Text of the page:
Friday, 4 March 2011

How much power should NHS health visitors have?

This is a personal experience that has sparked an investigation.

Our case centres around one family in Gillingham, I will keep their names secret for the moment but their daughter's name is Sophie. They moved into their address in 2008, it was inherited from the husband's paternal grandfather and was in a state of quite some neglect. There was no central heating, no insulation in the roof and a garden that hasn't been properly worked on since the late 90's. The couple themselves have not been particularly tidy nor motivated to unpack their boxes and stored them in the spare rooms, the husband works 45 hours a week in London and is effectively out of the building for 65 hours a week, the wife works locally at about 21 hours a week averagely. Although untidy the couple were never dirty nor unhygienic. The toilets and kitchen were cleaned regularly and the carpets regularly vacuumed.

On the birth of their daughter they agreed to sort out issues as quickly as possible. Their health visitor (To be referred to as HV from now on) said that they would contact Social services if the situation with the clutter did not improve.

Over the following six months the house was transformed, rooms were cleared, a nursery was created and had power point installed, insulation was installed in the roof and a new front door was placed to create a porch and cut out drafts. However the HV continued to call around almost monthly and each time would issue a list of things to be dealt with before her next visit. The wife found it difficult to relate to the HV or to discuss matters to do with baby Sophie's health or diet.

On a previous visit a suggestion was made that a family member would be coming to assist with the garden bringing with him a chainsaw and much needed industrial weed killer. This fell through and the garden was put as a low priority compared to sorting the house out or taking care of Sophie.

In early February the HV came on a visit and demanded to see the house and did a thorough inspection with only 4 cursory questions as to Sophie's health. At the end of it she gave the family 3 weeks to clear the garden or she would be contacting Social services.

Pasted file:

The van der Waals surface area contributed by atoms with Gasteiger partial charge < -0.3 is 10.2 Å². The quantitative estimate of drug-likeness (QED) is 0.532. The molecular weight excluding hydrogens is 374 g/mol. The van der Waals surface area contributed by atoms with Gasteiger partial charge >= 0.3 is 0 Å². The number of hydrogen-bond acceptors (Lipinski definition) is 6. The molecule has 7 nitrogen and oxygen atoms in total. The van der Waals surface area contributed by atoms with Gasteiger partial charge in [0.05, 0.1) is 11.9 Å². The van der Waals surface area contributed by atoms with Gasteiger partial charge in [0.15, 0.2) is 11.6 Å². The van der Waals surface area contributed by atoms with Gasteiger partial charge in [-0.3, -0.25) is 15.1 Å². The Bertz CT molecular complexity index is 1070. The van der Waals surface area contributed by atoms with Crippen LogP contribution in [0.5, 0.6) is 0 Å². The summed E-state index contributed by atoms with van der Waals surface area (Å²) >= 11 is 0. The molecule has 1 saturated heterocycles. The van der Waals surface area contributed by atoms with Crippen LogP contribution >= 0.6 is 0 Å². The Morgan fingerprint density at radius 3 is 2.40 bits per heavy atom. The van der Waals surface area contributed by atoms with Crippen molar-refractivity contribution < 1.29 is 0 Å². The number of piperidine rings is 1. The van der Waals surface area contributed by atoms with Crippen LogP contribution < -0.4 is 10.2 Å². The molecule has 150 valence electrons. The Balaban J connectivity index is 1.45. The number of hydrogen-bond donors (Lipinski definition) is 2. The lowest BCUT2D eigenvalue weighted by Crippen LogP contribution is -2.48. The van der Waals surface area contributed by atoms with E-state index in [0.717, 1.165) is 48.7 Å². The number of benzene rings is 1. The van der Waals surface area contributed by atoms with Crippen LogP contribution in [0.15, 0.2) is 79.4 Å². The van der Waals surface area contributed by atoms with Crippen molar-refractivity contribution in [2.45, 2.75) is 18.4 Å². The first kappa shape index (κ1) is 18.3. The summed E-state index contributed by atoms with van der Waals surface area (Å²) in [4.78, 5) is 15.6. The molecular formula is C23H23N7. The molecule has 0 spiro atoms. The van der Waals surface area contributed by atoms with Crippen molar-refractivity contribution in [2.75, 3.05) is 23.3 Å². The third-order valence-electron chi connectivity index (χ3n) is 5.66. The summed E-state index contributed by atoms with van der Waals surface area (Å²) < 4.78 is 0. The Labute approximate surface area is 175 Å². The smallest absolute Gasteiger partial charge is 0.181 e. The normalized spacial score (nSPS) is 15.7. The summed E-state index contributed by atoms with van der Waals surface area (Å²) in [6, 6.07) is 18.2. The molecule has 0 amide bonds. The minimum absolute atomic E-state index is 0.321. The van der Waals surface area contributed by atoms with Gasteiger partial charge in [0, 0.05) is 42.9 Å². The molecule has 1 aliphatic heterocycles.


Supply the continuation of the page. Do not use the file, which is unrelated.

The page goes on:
The mother was distraught and contacted the HV office and requested a second opinion and asked for a new HV, someone she felt comfortable with and could talk to.

A week passed and the family heard nothing. The following Tuesday (15th February) they received a hand delivered note telling them that they had ignored all the advice of the HV and a Social worker and the HV would be around to see the house at 11.30 for a full inspection.
During this inspection the HV ignored requests to remove her shoes in the house, a house rule, and forced her way around. A follow up meeting was scheduled with the Social worker the following week to discuss the situation with out the HV.

Basically Social services have found no cause for complaint, the house is perfectly clean and hygienic, baby Sophie is friendly and well looked after and the parents loving and caring. The referral has been passed and all is in the clear. She also stated that the family were free to bring their daughter up the way they wanted and live the way they wanted.

The fundamental questions are though... What right does a HV have to tell someone how to live? Or to order a family around? I've read their referral and the words "Acceptable standard" are used quite liberally and ultimately what is this standard and who decides it? She also used words such as "Unhygienic" and "Squalid." I understand that Social services give families in particularly bad and squalid houses 24 hours to rectify situations or they will remove the child, the social worker on this case found no such evidence of either poor hygiene or squalor. From what I have seen this particular HV has treated the family quite poorly and dictated what "SHE" expects.

I have also read about another case where a young expecting mother said she had no need for a HV and was immediately threatened with Social services. There are also cases of HV's who have angered people in their homes with demands, reporting them for being aggressive to NHS staff!

It seems this particular organ of the state has abused its power in cases. They seem to believe they have the same power as the Police and demand access to homes and tell people how they live within them!

This case is on going and I will post updates as to the families struggle. They have complained to the trust and are requesting their right to a different HV or their other right, one they weren't told at first, to dispense with the service all together.